Honeywell Users Group Touches Future
♦ Honeywell Users Group Touches Future – Honeywell Users Group (HUG) showed off the company’s latest technologies in Sydney recently, highlighting where the company is and where it thinks the market is going.
Honeywell Users Group is a 3-day symposium that gets customers together to share ideas and experiences about Honeywell technology – it’s collaborative and holistic, a focus which leaches into the sorts of tech on display.
Unsurprisingly, much of the tech is strong on integration, solutions with the ability to fuse major subsystems into single workstations for huge sites like prisons and airports. But Honeywell, which was born of heating regulators and industrial indicators, still has a finger on the pulse of sensing.
Walking around the HUG expo space, things that stood out were integrated buildings, integrated sites and integrated cities, and Honeywell is investing in these ‘lateral’ verticals to a significant degree, as well as directing its efforts to supporting verticals like data centres, healthcare, prisons, airports, industrial complexes and more.
Another point of interest is where Honeywell sees the borders of its technology – those borders seem increasingly nebulous – the team and its users look at technology as a way of providing operational intelligence, not only on large sites, but across wide areas and for complex reasons.
Importantly, Honeywell and its users are focusing not only on managing building and automation technologies, but energy and organisation sustainability, as well. This latter is going to be an increasingly big deal in Australia over the next few years, as organisations scramble to sort out sustainability procedures capable of meeting goals in the real world.
It wasn’t surprising at HUG to find ICT and cybersecurity front and centre, given how vital information and comms have become for modern operations. Cyber security is key, too, not only to an organisation’s ability to conduct business, but to meets its responsibilities.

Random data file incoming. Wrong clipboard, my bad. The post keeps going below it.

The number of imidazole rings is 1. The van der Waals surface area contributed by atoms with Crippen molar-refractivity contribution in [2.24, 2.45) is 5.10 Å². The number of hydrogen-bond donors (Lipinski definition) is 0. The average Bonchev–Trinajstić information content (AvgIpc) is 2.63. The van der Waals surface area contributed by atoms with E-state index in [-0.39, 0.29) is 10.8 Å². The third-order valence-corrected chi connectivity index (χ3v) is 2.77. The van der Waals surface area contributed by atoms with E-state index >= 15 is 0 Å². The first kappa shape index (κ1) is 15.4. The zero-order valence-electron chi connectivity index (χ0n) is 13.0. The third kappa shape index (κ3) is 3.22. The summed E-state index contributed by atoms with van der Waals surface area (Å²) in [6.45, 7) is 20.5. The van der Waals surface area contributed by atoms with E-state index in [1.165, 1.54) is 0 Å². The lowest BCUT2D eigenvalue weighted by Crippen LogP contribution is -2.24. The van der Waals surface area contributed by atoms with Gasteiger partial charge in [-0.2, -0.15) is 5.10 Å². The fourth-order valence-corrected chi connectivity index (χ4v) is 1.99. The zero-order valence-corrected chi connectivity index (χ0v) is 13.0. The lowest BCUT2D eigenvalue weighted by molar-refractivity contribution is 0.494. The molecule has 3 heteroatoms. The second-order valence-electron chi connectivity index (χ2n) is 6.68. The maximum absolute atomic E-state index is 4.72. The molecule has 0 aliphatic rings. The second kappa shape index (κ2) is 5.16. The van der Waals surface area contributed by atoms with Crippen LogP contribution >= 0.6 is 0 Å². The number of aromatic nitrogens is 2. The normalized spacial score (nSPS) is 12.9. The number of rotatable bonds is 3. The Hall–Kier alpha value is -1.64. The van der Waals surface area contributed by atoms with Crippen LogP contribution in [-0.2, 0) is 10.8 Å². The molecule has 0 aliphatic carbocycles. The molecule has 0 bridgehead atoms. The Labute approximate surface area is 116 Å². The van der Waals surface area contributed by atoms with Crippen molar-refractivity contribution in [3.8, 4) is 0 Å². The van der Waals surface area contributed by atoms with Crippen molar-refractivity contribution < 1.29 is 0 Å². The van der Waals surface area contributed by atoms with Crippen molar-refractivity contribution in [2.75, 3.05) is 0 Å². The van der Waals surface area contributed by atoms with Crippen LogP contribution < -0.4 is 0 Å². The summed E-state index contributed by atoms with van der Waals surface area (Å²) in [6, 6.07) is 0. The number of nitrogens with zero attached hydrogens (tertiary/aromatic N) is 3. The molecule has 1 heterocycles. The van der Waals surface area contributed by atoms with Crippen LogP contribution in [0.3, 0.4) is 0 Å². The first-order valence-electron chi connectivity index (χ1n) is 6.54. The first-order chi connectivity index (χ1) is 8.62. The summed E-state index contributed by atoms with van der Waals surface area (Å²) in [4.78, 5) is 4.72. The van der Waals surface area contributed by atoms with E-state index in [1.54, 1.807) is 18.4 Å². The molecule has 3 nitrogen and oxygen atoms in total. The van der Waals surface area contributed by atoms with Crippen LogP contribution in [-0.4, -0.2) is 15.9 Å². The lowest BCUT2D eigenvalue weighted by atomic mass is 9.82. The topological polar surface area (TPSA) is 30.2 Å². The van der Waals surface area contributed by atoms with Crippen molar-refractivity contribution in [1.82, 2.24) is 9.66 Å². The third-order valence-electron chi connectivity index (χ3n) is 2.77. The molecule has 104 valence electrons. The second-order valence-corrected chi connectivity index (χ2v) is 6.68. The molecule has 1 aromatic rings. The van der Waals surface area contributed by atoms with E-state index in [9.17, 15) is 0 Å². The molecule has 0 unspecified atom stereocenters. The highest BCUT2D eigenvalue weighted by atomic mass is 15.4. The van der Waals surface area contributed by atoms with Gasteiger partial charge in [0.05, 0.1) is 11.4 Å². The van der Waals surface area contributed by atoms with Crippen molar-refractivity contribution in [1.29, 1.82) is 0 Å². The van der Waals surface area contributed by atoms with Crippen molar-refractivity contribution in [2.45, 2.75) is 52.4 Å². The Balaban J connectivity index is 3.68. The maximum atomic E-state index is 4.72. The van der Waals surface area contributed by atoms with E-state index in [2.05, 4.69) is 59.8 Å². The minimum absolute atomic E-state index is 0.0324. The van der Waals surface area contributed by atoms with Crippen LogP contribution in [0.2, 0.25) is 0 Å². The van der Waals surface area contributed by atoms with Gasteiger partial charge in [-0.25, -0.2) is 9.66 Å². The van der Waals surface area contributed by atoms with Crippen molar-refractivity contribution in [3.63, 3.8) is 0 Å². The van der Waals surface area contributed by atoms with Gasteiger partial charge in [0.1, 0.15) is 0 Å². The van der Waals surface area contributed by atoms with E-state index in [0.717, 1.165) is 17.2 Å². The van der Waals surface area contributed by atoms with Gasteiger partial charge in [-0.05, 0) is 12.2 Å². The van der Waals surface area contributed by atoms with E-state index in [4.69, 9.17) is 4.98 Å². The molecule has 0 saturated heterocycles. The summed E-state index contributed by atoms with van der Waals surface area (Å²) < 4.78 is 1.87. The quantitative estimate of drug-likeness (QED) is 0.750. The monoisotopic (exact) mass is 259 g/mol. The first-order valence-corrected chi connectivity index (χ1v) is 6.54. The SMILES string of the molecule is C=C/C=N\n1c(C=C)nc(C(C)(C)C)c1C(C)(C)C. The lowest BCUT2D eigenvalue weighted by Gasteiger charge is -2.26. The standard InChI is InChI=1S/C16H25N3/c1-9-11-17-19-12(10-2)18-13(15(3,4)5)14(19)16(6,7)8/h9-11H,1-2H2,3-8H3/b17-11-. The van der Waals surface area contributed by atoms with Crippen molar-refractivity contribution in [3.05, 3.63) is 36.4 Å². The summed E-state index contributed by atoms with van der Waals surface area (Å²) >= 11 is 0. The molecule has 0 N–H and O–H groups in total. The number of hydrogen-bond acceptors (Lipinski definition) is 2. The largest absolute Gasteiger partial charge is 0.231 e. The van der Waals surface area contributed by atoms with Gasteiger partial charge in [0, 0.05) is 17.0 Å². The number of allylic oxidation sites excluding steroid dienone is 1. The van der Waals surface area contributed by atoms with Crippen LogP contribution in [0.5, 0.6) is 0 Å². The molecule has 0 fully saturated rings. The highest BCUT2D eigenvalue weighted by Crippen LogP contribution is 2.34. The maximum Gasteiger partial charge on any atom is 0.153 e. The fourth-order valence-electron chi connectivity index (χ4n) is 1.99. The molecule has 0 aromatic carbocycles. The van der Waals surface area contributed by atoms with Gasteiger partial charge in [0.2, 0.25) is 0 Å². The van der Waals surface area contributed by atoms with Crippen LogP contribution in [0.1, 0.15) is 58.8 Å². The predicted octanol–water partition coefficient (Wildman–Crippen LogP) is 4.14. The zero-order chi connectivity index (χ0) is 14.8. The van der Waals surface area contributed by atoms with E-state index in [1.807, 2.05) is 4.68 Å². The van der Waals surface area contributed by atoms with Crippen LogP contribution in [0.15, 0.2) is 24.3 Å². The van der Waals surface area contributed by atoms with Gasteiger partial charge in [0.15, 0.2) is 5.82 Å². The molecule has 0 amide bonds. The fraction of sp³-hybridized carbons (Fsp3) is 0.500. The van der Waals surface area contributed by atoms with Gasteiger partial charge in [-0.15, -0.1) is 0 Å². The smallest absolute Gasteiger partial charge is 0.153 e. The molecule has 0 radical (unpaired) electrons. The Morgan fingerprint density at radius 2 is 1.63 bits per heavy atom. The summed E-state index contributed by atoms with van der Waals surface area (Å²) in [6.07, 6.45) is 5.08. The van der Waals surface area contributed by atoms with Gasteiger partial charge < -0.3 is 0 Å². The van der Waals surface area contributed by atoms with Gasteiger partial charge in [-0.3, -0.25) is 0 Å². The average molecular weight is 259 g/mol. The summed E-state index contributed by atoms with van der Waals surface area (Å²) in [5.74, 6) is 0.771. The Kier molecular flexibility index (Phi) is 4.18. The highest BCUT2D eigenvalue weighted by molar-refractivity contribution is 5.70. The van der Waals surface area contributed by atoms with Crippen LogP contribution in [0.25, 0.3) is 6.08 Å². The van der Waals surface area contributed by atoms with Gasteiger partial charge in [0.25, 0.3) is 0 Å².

Australia’s Security of Critical Infrastructure (SOCI) Act, recently expanded to cover physical security and risk management across 11 key infrastructure sectors and 22 asset classes, put the onus for cyber security squarely onto decision makers a couple of year’s ago – SOCI is going to be a powerful driver over the next 5 years.
The standouts at HUG were a bit difficult to call. Being male and of a certain age means BIOS-level attraction to customised vehicles. This meant the EGRP Autonomous Security Vehicle, complete with integrated AXIS Q6215-LE PTZ – drew the eye.
EGRP is a collaboration between Stealth Technologies, Honeywell and Australia’s Department of Justice and it’s worth noting that partnerships between users and specialist developers were an important aspect of HUG, too.
But back at the office listening to recordings of presenters it became more difficult. While the prison PSIM on display was hard to go past, the airport scenario had strong appeal. Airports are notoriously challenging, with multiple stakeholders, vast suites of inputs and outputs, and life safety responsibilities. Being able to see an airport application on a single workstation was excellent.
In the case of both corrections and airports scenarios what struck me was how shallow a dive it was to retrieve key functionalities through the interface. In the past PSIM has been hampered by layers of high touch, but this new generation of software, combining graphics, camera views and live event feeds, took situational awareness to another level.
Honeywell’s Buildings Sustainability Manager was another winner, in my opinion. When it comes to reducing the impact of human activity on the self-sustaining biosphere of the planet, platitudes aren’t only easy to produce, they’re emotionally conceivable. Trouble is, they never get anything useful done.
Sustainability Manager cuts through the noise, delivering a solution that leverages Honeywell Forge enterprise performance management software solution’s artificial intelligence (AI) and machine learning (ML) algorithms, carbon energy management, and autonomously identifies and implements energy conservation measures to help drive efficiency, resiliency and accountability across multiple locations.
According to Honeywell, Sustainability Manager continuously investigates, analyzes and optimizes building performance, down to an asset-specific level, while at the same time measuring critical sustainability KPIs, including carbon emissions. While all this sounds a bit complex, the notion of clear benchmarks supported in real time by constellations of ‘industrial indicators’ is all very Honeywell. ♦